Cisco plans to tap newer geographies, penetrate further in existing markets

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B Raghavendran, Managing Director, Partner OrganiSation, Cisco India & SAARC
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Digital transformation across industry verticals has been paving way for Cisco and its partner ecosystem, in terms of business opportunities and growth. In an exclusive interaction with CRN India, B Raghavendran, Managing Director, Partner Organisation, Cisco India & SAARC, shares Cisco’s GTM strategy, expansion plans and more

How has been the recent journey of Cisco, amidst digital transformation taking place across industries?
Be it any sector, digitisation is playing a big role. Every organisation is looking at digitisation the way it makes sense to them. Some are thinking in terms of how can it help them drive competitive advantage, how it can drive them new revenue as well as how can it help them go into newer markets. While the government is thinking on how do they make citizens’ lives better and safe. That’s where partners play a big role, because partners need to change their strategy; they need to now become solution providers. It becomes more imperative for them to understand what is it that the customer is trying to accomplish.

From Cisco standpoint, we are moving from a hardware centric focus towards software and automation, driving more intelligence into every architecture and network that we are driving. We are focusing towards software subscription, recurring revenue and automation. Cisco is going through a transformation too, so it becomes imperative that we work with our partners and help them through this transformation, because finally for us partners are our primary route to market. If we go in a transition and we are not enabling them, we will not be able to exhibit our value proposition to the customer and deliver the technology the way we want it to be delivered.

In the area of partner enablement, we have rolled out the ‘Black Belt’ program, wherein we look at every aspect of a partner; right from pre-sales, implementation to post sales. The skillset that one requires in each of this is different. When the needs are different, the training needs to be different. We are certifying partner individuals in each of these areas and there are levels of certification that partners go through. At the end, partners get the Black Belt certification in that particular architecture.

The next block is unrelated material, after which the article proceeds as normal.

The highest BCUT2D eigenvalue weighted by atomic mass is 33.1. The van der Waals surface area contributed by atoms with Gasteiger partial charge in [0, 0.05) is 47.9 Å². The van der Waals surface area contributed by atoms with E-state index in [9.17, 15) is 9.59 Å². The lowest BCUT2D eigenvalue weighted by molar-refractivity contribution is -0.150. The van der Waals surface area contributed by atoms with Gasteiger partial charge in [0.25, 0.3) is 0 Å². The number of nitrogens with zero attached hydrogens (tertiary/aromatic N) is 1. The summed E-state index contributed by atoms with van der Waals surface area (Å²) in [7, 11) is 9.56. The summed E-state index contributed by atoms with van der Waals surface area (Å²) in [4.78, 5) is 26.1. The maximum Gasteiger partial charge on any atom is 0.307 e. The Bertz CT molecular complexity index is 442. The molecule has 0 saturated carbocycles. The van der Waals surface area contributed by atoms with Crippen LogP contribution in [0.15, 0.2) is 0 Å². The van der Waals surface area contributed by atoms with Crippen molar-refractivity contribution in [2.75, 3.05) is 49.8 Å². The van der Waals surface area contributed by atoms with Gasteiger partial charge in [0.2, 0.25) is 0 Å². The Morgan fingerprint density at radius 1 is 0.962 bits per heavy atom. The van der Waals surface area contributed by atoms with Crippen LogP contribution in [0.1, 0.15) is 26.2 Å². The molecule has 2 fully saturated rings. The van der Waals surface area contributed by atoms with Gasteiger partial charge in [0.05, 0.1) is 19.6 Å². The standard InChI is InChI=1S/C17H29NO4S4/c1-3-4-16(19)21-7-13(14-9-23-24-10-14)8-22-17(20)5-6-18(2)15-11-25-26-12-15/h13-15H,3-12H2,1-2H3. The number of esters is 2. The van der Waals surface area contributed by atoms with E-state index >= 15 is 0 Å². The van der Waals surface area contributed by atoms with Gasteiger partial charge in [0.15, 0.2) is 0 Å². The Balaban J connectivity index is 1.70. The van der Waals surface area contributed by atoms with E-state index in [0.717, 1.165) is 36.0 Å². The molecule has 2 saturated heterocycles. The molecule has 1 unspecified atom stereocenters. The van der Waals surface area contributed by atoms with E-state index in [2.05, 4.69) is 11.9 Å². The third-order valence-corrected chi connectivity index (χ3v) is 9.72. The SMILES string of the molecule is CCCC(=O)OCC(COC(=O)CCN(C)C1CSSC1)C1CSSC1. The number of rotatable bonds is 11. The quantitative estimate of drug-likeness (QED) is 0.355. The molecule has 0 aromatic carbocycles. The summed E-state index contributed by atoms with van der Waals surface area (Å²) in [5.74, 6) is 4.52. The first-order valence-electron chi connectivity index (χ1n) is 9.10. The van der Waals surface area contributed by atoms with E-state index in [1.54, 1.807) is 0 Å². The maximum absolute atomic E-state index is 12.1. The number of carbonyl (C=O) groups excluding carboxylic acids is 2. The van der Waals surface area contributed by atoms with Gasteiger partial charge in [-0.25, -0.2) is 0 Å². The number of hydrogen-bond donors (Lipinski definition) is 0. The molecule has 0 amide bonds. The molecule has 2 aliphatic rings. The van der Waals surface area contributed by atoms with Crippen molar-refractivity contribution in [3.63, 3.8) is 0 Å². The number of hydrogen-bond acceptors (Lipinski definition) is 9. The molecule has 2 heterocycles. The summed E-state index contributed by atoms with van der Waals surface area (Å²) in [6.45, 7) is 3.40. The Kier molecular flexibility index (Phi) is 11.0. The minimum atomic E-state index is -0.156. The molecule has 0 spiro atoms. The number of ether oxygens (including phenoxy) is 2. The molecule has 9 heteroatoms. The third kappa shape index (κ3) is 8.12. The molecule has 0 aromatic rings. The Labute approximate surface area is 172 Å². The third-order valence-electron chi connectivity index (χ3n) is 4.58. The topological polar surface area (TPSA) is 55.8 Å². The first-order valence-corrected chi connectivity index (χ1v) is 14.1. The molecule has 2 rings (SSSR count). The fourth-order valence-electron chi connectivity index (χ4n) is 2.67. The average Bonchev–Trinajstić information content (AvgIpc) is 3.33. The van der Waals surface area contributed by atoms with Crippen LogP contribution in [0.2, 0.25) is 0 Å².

Today in India, we have almost 200 partners registered in this program. We have close to 950 individuals who are certified. Close to 2000 were registered into this whole program. In terms of each and every architecture, we have more than 100 certified engineers in these architectures. We are incentivising partners to certify their individuals. Apart from going through the enablement process, we are giving them incentives to put people through this program.

Cisco Value Incentive Program (VIP) is about how to focus more towards the lifecycle of a customer. Rather than just selling the technology, it focuses on ensuring that you sold the technology, helped them to adopt the technology, then you expand and renew the entire lifecycle of the product. As we move forward into the year, the program will focus more on the lifecycle and the annuity part. The latest VIP program focuses more towards software annuity and subscription based businesses. The partners go ahead and build as practices, so that they talk to the customers more about the software subscription. This is where automation steps in, because our product portfolio is also enhancing. We now have a whole new range of CAT 9K’s which is around simplifying automation, and software.

From system integrators and resellers, our partner base has expanded to add ISVs to our whole ecosystem. We have large master system integrators, who look at large nation building projects; and we are partnering with them. Now we are looking at fueling our SPS channel. Today, most of the service providers are focusing on the enterprise market. We were trying to evaluate how do they monetise the infrastructural services that they have built for the SMBs and the enterprises. We are seeing how do we work along with that, to build managed services offerings along with them, along with their offerings and services.